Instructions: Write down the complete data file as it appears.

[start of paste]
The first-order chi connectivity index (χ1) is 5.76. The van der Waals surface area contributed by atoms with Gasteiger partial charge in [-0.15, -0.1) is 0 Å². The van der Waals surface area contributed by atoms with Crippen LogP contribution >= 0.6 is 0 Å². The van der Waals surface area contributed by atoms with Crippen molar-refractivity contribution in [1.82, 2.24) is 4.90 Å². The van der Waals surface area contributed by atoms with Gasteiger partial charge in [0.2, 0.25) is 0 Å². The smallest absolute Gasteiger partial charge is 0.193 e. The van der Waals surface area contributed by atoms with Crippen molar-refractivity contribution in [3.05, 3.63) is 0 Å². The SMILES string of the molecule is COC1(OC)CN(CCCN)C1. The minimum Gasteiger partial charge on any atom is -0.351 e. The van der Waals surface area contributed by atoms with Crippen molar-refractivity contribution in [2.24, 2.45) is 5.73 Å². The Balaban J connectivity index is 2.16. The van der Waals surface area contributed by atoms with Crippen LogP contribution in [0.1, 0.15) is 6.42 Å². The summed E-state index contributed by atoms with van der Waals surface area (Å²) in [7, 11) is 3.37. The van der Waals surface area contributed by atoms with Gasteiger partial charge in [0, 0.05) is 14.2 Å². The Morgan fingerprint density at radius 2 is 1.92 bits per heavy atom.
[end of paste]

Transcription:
The first-order chi connectivity index (χ1) is 5.76. The van der Waals surface area contributed by atoms with Gasteiger partial charge in [-0.15, -0.1) is 0 Å². The van der Waals surface area contributed by atoms with Crippen LogP contribution >= 0.6 is 0 Å². The van der Waals surface area contributed by atoms with Crippen molar-refractivity contribution in [1.82, 2.24) is 4.90 Å². The van der Waals surface area contributed by atoms with Gasteiger partial charge in [0.2, 0.25) is 0 Å². The smallest absolute Gasteiger partial charge is 0.193 e. The van der Waals surface area contributed by atoms with Crippen molar-refractivity contribution in [3.05, 3.63) is 0 Å². The SMILES string of the molecule is COC1(OC)CN(CCCN)C1. The minimum Gasteiger partial charge on any atom is -0.351 e. The van der Waals surface area contributed by atoms with Crippen molar-refractivity contribution in [2.24, 2.45) is 5.73 Å². The Balaban J connectivity index is 2.16. The van der Waals surface area contributed by atoms with Crippen LogP contribution in [0.1, 0.15) is 6.42 Å². The summed E-state index contributed by atoms with van der Waals surface area (Å²) in [7, 11) is 3.37. The van der Waals surface area contributed by atoms with Gasteiger partial charge in [0, 0.05) is 14.2 Å². The Morgan fingerprint density at radius 2 is 1.92 bits per heavy atom.